Control Air System

Control Air System

A branched airline through a pressure-reducing valve is supplied to the Control Airline. Pneumatic control equipment is sensitive to contaminants that may be in compressed air. Viscous oil and water emulsions can cause moving parts in control equipment and control valves to stick and produce general deterioration of diaphragms, spools, and other parts made of rubber.

 

Water can cause rust build-up which may also result in parts sticking or being damaged by these rust particles. Metallic wear and other small particles can cause damage by abrasion. Any solids mixed with oil and water emulsions can conspire to block small orifices.

 

Clean and dry control air is thus essential for the trouble-free operation of control-air systems. When the source of control and instrument air is the main air compressors and the main air reservoir itself, then a special provision is necessary to ensure that air quality is high.

 

The pressure-reducing valve which brings the main air pressure to the 7 or 8 bar required by the control air system, can be affected by emulsion carryover and can require frequent cleaning to stop air contamination.

 

Large amounts of free moisture and oil emulsion carry-over in the air can be removed by special control-air membrane filters installed in the control air line.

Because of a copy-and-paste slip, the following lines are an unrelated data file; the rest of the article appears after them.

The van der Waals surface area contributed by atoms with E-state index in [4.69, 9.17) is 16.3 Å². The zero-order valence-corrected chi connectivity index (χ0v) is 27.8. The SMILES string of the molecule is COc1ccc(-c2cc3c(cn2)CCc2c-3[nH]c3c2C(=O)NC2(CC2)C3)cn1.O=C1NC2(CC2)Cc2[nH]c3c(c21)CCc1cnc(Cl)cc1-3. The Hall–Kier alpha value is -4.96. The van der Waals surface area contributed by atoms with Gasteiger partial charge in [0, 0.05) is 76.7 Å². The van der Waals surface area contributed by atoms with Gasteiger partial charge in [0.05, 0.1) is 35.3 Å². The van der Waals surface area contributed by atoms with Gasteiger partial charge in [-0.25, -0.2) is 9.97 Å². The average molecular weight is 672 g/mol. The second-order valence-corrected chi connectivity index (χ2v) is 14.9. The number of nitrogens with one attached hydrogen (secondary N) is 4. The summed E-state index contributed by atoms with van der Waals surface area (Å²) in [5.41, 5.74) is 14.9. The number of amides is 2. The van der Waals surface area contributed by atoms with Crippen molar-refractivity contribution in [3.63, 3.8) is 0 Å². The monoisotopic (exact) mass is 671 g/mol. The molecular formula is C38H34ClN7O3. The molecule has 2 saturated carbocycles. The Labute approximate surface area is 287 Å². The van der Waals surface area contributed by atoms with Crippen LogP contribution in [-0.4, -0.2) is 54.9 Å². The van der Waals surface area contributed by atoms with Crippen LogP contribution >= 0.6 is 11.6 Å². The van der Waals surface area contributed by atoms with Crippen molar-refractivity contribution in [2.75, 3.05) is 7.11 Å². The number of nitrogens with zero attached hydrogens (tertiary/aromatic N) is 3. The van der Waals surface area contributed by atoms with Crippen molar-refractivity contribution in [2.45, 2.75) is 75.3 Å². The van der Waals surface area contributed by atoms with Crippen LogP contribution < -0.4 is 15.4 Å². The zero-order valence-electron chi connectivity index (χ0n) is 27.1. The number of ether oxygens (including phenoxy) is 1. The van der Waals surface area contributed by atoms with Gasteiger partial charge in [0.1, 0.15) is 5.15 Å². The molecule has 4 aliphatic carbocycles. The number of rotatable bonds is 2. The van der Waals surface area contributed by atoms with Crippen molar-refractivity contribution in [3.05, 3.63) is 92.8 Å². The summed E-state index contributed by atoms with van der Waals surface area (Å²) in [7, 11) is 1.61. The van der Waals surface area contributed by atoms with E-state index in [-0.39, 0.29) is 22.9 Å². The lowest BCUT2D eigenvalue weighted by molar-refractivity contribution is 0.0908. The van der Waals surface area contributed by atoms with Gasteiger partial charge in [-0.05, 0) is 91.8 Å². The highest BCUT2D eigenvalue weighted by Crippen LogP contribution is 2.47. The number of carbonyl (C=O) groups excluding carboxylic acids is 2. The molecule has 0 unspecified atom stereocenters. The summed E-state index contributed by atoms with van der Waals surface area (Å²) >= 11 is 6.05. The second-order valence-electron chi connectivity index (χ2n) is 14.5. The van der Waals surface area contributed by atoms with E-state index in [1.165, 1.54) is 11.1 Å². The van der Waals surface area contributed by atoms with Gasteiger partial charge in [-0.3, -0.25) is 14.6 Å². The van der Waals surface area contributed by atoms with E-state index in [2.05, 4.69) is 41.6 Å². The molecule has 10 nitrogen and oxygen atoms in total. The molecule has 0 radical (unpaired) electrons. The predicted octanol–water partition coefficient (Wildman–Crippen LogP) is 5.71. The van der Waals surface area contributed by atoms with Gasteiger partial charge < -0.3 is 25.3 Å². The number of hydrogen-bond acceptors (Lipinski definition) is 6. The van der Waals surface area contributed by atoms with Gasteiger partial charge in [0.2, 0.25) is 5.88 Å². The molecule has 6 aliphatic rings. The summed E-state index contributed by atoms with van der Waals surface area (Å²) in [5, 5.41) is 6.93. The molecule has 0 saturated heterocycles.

main engine control air

 

Control Air Filter

A typical control air filter arrangement consists of an oil & moisture collecting filter followed by a membrane air dryer filter. The treatment of air through these membrane filters results in the air being filtered and dried in order to remove virtually all traces of oil, moisture, and air impurities.

 

A simple line air filter is provided with a small plastic float and auto drain arrangement. The filter can also be drained manually if the vessel enters a highly humid environment and frequent draining is required. The filter dryer unit is made up of a primary filter, a secondary filter, and membrane hollow fibre elements.

 

Air Flow Through The Control Air Dryer

The control air enters the dryer chamber through the line filter located in the lower part of the dryer unit. In the dryer unit, the primary filter removes the coarse rust particles, dust and other larger impurities. The secondary filter acts like a coalescer, separating water droplets and oil mists up to 0.3 microns.

 

A differential pressure gauge indicates the condition of the primary and secondary filters. A higher differential pressure indicates a dirty membrane filter. The membrane elements are to be renewed as per the ship’s PMS.

 

Piping

The high-pressure air piping from the air compressor to the receiver should be as smooth as possible without any bends in the pipeline so as to allow air to flow freely to the receiver without restrictions. Bends in the piping can create backpressure in the line in case of accumulated moisture or oil emulsion in the line.

Log in

Log in with Google

Log in with LinkedIn

Or

Don’t have an account? Register Now